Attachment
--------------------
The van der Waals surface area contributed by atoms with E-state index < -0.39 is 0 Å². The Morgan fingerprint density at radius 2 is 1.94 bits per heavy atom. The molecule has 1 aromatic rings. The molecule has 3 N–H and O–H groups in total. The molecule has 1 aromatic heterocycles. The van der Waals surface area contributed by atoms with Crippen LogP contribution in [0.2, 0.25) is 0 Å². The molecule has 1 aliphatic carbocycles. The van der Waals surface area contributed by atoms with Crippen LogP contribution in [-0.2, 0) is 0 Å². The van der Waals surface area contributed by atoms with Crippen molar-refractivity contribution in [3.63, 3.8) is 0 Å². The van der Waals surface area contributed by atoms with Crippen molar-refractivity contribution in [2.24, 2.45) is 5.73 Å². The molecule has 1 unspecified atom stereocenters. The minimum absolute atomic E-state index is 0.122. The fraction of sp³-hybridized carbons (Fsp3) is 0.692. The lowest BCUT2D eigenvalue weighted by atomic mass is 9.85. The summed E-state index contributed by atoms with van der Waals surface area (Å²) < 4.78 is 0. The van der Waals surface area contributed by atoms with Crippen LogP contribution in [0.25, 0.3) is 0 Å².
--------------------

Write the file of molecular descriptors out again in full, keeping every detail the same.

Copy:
The van der Waals surface area contributed by atoms with E-state index < -0.39 is 0 Å². The Morgan fingerprint density at radius 2 is 1.94 bits per heavy atom. The molecule has 1 aromatic rings. The molecule has 3 N–H and O–H groups in total. The molecule has 1 aromatic heterocycles. The van der Waals surface area contributed by atoms with Crippen LogP contribution in [0.2, 0.25) is 0 Å². The molecule has 1 aliphatic carbocycles. The van der Waals surface area contributed by atoms with Crippen LogP contribution in [-0.2, 0) is 0 Å². The van der Waals surface area contributed by atoms with Crippen molar-refractivity contribution in [3.63, 3.8) is 0 Å². The van der Waals surface area contributed by atoms with Crippen molar-refractivity contribution in [2.24, 2.45) is 5.73 Å². The molecule has 1 unspecified atom stereocenters. The minimum absolute atomic E-state index is 0.122. The fraction of sp³-hybridized carbons (Fsp3) is 0.692. The lowest BCUT2D eigenvalue weighted by atomic mass is 9.85. The summed E-state index contributed by atoms with van der Waals surface area (Å²) < 4.78 is 0. The van der Waals surface area contributed by atoms with Crippen LogP contribution in [0.25, 0.3) is 0 Å².